Monday, December 31, 2012
Work by Great Venetian Artist Titian at the National Gallery of Canada
Tiziano Vecellio (called Titian), Daniele Barbaro, 1545. Oil on canvas, 85.8 x 71.5 cm. Purchased 1928. National Gallery of Canada. Photo © NGC
A portrait, its authenticity long questioned and in such poor condition it could not be shown, finally reclaims its rightful place in art history and on the walls of the National Gallery of Canada. Thanks to its recent restoration, Daniele Barbaro (1545), the only painting by the Venetian painter Titian in Canada, can now be exhibited to the public.
A Once Famous Painting
Daniele Barbaro (1514-1570) was a well-known scholar and humanist. The Gallery’s portrait was painted for the historian and collector Paolo Giovio, Bishop of Como in Italy. Over his life-time, he assembled a huge and celebrated collection of portraits. It was an honour to have your likeness included, and when Giovio wrote to Daniele Barbaro asking for his, Barbaro agreed and commissioned Titian, the greatest painter in Venice. The result was well-documented in letters between Giovio and the notorious Pietro Aretino, a famous writer and “publicist” for Titian. Both men praised the work, and their letters guaranteed its fame. And so when the painting was rediscovered in the 1920s, the Gallery was happy to buy it.
Yet the story was not so simple. Another version of the portrait was already known, held in the Prado Museum, Madrid. The rediscovery of Giovio’s painting challenged its position. Scholars debated the relationship of the two works: sitters often commissioned multiple versions of their portraits, yet which was the original, which the copy? Were both by Titian? Opinion swung back and forth until 1991, when the two paintings were compared side-by-side at a specially arranged meeting. The conclusion seemed inescapable: the NGC version was a copy made in Titian’s workshop. Barbaro had sent a copy to Giovio, and kept the prime version for himself.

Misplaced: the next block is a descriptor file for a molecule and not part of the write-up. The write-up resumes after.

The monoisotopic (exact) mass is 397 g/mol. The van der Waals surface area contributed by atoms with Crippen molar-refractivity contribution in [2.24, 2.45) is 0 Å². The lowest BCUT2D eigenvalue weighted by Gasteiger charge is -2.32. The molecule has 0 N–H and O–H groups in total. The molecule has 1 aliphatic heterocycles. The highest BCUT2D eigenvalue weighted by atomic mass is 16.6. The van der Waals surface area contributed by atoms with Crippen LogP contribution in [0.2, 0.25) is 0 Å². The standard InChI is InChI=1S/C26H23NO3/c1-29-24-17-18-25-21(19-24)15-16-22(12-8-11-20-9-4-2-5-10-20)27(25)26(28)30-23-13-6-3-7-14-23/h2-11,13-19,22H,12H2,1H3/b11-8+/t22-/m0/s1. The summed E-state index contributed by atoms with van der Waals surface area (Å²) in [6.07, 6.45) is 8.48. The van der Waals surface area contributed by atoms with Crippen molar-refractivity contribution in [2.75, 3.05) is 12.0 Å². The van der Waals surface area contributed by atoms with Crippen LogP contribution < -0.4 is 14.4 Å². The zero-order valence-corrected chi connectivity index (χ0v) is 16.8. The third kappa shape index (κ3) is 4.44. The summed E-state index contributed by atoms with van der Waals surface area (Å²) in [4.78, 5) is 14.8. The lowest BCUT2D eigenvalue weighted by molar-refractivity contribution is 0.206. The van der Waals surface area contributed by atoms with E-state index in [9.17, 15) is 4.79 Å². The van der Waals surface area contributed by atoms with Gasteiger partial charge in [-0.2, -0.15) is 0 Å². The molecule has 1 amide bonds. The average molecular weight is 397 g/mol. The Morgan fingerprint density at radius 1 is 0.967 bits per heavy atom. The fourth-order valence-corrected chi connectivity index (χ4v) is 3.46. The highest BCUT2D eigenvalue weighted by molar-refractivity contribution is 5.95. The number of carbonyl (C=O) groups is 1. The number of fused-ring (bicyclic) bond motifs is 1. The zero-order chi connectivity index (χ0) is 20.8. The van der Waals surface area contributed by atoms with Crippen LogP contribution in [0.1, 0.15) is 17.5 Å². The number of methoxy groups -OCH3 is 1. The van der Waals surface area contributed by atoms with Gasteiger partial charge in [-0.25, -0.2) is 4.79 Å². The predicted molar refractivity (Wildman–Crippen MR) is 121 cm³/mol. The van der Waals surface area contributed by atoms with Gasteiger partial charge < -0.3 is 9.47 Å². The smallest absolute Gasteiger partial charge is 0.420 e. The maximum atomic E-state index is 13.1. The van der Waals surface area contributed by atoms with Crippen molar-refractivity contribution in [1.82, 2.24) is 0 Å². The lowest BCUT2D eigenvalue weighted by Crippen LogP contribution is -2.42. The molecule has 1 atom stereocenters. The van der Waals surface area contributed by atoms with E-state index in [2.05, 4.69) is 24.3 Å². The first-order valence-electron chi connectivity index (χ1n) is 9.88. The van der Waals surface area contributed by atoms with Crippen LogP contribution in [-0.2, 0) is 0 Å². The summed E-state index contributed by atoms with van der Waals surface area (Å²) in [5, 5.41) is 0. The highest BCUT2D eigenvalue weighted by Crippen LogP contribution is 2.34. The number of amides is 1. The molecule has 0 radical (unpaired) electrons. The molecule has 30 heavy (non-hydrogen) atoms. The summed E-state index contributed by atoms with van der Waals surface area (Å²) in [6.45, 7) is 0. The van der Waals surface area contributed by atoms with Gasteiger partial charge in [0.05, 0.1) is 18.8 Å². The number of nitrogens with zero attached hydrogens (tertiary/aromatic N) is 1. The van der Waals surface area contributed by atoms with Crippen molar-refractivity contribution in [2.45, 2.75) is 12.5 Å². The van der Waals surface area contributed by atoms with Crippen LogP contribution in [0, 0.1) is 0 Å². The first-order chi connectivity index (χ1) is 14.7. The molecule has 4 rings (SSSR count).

A Titian Rediscovered
The painting was then kept in the Gallery’s vaults, largely forgotten until 2003. That year, a Canadian art lover wrote to the Gallery, asking why such a famous work was in storage. The answer was simple: it was a copy and, as well, in poor condition. There was no reason to exhibit it. Yet the letter sparked a chain of events that led to the painting’s restoration and rediscovery.
The painting had been badly damaged over the centuries, and past restorations had not solved all the problems. In fact, it was very difficult to judge its quality. Could that have effected scholars’ judgements? Stephen Gritt, Director of Conservation and Technical Research at the Gallery thought it merited a second look. This began a long process, carried off and on over several years, to examine, clean and restore the painting. The results were a surprise.
Examination revealed a damaged work, but one painted with great sensitivity and skill. It could not be a copy. When the chance came to compare the x-radiographs of both paintings, Gritt went to Madrid. “I spent an afternoon in front of a light-box with the Prado’s technical documentalist. By painstakingly comparing subtle features of execution as revealed on the X-ray, we were able to demonstrate that while the paintings were painted more or less at the same time, the Ottawa canvas was the one with all the thinking in it, the one that leads the way,” he explains.
With the X-ray images side by side, Gritt saw that the Ottawa painting contained subtle changes indicating that Titian had altered the colour of the clothing and adjusted the collar height, and most significantly, had wrestled with the sitter’s prominent nose to get it just right. In the Prado painting, however, the final look of the painting was arrived at more directly, because these problems had already been addressed. In fact, the two works had been painted side by side – not uncommon at the time. The Gallery’s portrait was the one on which Titian worked out the placement of detail and colour, and was most likely finished with Barbaro present.
Tiziano Vecellio, called Titian (c.1488-1576) is among the greatest artists of the Renaissance. His work was celebrated by his contemporaries, and avidly collected by the Hapsburgs, rulers of much of Europe and the Americas. A portrait by Titian was a penetrating, subtle exploration of character – as well as the ultimate status symbol for its sitter. The artist was also famed for the sophistication of his mythological and religious subjects, which were seminal to development of painting in the next century. Titian created an inimitable, highly personal style that forever changed the art of painting.